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More "Pearl Harbor" FUD -- this time from SRI

By in News
Fri May 12, 2000 at 01:48:35 AM EST
Tags: Security (all tags)
Security

FUD [1] from Yahoo Hong Kong about the May 9th SRI sponsored Internet Defense Summit

"Every time there is a little Pearl Harbor like that, people get more nervous and pay more attention to this," he [SRI President Curt Carlson] added.
...
SRI also announced the release of hacker detection software titled "Emerald," as well as plans to create a computer site at which people can share information on cyber security.
"It is curious that hackers have lots of places to share ideas but the good guys have very few places," Carlson said. "We want to create a forum for those who want to participate in making the Internet safer."
Err... I detect a possible loss of connectivity to the main clueserver... few venues for security discussions? How 'bout bugtraq, securityfocus.com, kuro5hin.org, and the venerable and long standing ACM RISKS moderated by PGN of SRI...


And sorta related another online infosec reference has some snip about atomictangerine.com which is a spinoff of SRI that's hosting the summit info and appears to be currently [2000/05/11@0000amEST] offline. The latest Security Wire Digest, Vol 2, No 17 May 8, 2k has the following embedded in an article on Dave Dittrich's analysis of the latest DDoS attack *mstream*:
Mich[sic] Kabay, security leader for AtomicTangerine, concurs. "Almost all penetrations rely on well-known, often quite old vulnerabilities," he says. "If more people subscribed to the CERT-CC alerts and their vendor alert services, and then actually implemented the patches recommended, criminals would have a very difficult time inserting unauthorized software for DDoS or any other attacks."
Not sure what to think of the whole line. I'm looking to the near future with some ideas in mind but I'll keep silent and ask for other's views on the above.

ymmv,
C.G.

[1] http://www.netmeg.net/jargon/terms/f.html#fud

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More "Pearl Harbor" FUD -- this time from SRI | 20 comments (20 topical, editorial, 0 hidden)
comp.risks rocks! ... (5.00 / 1) (#1)
by kmself on Thu May 11, 2000 at 02:49:32 AM EST

kmself voted 1 on this story.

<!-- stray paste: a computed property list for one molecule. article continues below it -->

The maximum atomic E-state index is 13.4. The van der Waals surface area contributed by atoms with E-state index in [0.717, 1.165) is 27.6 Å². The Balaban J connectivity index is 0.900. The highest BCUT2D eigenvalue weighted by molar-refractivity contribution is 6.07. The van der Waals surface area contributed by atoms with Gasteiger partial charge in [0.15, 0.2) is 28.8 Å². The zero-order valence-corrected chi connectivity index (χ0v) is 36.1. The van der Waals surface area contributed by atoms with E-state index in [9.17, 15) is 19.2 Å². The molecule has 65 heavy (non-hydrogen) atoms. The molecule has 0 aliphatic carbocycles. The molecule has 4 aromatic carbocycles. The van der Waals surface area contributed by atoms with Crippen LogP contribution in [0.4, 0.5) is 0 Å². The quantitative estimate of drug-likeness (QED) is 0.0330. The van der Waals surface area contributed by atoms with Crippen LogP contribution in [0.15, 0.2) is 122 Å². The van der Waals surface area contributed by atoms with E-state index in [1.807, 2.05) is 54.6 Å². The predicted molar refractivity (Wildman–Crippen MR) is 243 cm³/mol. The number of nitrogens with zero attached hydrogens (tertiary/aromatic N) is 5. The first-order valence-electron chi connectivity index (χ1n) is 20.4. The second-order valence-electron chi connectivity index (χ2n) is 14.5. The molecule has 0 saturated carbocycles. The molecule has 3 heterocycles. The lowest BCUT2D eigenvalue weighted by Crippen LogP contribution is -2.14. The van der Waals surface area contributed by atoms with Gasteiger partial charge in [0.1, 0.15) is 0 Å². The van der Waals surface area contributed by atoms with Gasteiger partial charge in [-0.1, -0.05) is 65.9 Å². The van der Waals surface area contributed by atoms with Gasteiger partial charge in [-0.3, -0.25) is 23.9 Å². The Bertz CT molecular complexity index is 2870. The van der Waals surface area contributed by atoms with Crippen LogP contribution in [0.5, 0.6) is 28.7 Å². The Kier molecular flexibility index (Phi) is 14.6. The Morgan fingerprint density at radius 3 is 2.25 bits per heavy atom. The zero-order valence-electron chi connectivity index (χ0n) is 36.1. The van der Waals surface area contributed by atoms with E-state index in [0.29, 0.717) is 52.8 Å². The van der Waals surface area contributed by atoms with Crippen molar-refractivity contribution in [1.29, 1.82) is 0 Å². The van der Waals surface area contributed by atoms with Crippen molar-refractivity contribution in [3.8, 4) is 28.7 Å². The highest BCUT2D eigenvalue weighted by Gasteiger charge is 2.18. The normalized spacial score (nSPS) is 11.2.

comp.risks rocks!

I've been a <strike>reader</strike> addict of comp.risks for years. It's a great forum for heads-ups on computing, and general technology, risks. The most depressing thing about comp.risks is the repetition -- not of the posts, but of the failures. I guess teaching and education will always be in demand, 'coz the idiots are forgetting far faster than the information can be crammed into their heads.

You should also run, not walk, to your friendly neighborhood ACM/IEEE book vendor (actually, you may have to buy it online), and order Peter G. Neumann's book(s) compiled from the comp.risks archives.

Proving, once again, if it bleeds, it leads.

--
Karsten M. Self
SCO -- backgrounder on Caldera/SCO vs IBM
Support the EFF!!
There is no K5 cabal.

While I have no problem believing t... (4.00 / 2) (#6)
by pvg on Thu May 11, 2000 at 03:02:45 AM EST

pvg voted -1 on this story.

While I have no problem believing that the SRI is capable of bending truth and fact for publicity, I think the term 'FUD' is a little strong. If you have a valid criticism of their statements or behaviour, a more detailed or substantiated write up is in order - while they are certainly not perfect, the SRI is an institution with established reputation, it takes a little more than alarmist editorialization to simply pointing a finger and yelling 'FUD' is not enough. What exactly are you trying to convey? That SRI's statement is tainted by possible commercial interest? As I said, it's quite possible you have a valid point but a) say clearly what it is b) back it up.